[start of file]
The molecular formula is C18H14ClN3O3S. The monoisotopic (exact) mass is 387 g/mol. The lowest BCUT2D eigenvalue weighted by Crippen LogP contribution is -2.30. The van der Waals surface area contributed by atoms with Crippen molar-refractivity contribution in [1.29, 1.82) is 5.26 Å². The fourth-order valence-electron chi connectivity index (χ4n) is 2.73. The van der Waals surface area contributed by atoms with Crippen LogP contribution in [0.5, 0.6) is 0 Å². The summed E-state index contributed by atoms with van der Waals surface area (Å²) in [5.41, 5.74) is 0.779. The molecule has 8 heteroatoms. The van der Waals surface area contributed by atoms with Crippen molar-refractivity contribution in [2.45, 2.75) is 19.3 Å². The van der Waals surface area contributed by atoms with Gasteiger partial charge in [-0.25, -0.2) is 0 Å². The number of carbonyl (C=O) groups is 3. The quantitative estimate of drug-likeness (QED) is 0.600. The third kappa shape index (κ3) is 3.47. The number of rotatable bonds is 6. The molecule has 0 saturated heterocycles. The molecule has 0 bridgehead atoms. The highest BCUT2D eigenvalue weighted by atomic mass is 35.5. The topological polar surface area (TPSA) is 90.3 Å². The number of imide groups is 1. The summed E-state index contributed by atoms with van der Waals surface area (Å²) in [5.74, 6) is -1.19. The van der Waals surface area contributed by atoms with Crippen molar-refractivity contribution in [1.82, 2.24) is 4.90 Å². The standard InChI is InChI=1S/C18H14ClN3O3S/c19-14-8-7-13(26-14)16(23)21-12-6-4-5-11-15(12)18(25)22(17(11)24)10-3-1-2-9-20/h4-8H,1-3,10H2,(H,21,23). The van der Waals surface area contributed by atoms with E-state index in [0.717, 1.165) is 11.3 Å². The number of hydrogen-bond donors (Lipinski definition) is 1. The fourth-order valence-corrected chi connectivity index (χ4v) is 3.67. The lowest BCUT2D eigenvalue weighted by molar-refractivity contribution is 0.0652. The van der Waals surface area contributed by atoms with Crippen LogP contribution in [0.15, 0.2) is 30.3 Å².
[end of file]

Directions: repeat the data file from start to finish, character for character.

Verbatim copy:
The molecular formula is C18H14ClN3O3S. The monoisotopic (exact) mass is 387 g/mol. The lowest BCUT2D eigenvalue weighted by Crippen LogP contribution is -2.30. The van der Waals surface area contributed by atoms with Crippen molar-refractivity contribution in [1.29, 1.82) is 5.26 Å². The fourth-order valence-electron chi connectivity index (χ4n) is 2.73. The van der Waals surface area contributed by atoms with Crippen LogP contribution in [0.5, 0.6) is 0 Å². The summed E-state index contributed by atoms with van der Waals surface area (Å²) in [5.41, 5.74) is 0.779. The molecule has 8 heteroatoms. The van der Waals surface area contributed by atoms with Crippen molar-refractivity contribution in [2.45, 2.75) is 19.3 Å². The van der Waals surface area contributed by atoms with Gasteiger partial charge in [-0.25, -0.2) is 0 Å². The number of carbonyl (C=O) groups is 3. The quantitative estimate of drug-likeness (QED) is 0.600. The third kappa shape index (κ3) is 3.47. The number of rotatable bonds is 6. The molecule has 0 saturated heterocycles. The molecule has 0 bridgehead atoms. The highest BCUT2D eigenvalue weighted by atomic mass is 35.5. The topological polar surface area (TPSA) is 90.3 Å². The number of imide groups is 1. The summed E-state index contributed by atoms with van der Waals surface area (Å²) in [5.74, 6) is -1.19. The van der Waals surface area contributed by atoms with Crippen molar-refractivity contribution in [1.82, 2.24) is 4.90 Å². The standard InChI is InChI=1S/C18H14ClN3O3S/c19-14-8-7-13(26-14)16(23)21-12-6-4-5-11-15(12)18(25)22(17(11)24)10-3-1-2-9-20/h4-8H,1-3,10H2,(H,21,23). The van der Waals surface area contributed by atoms with E-state index in [0.717, 1.165) is 11.3 Å². The number of hydrogen-bond donors (Lipinski definition) is 1. The fourth-order valence-corrected chi connectivity index (χ4v) is 3.67. The lowest BCUT2D eigenvalue weighted by molar-refractivity contribution is 0.0652. The van der Waals surface area contributed by atoms with Crippen LogP contribution in [0.15, 0.2) is 30.3 Å².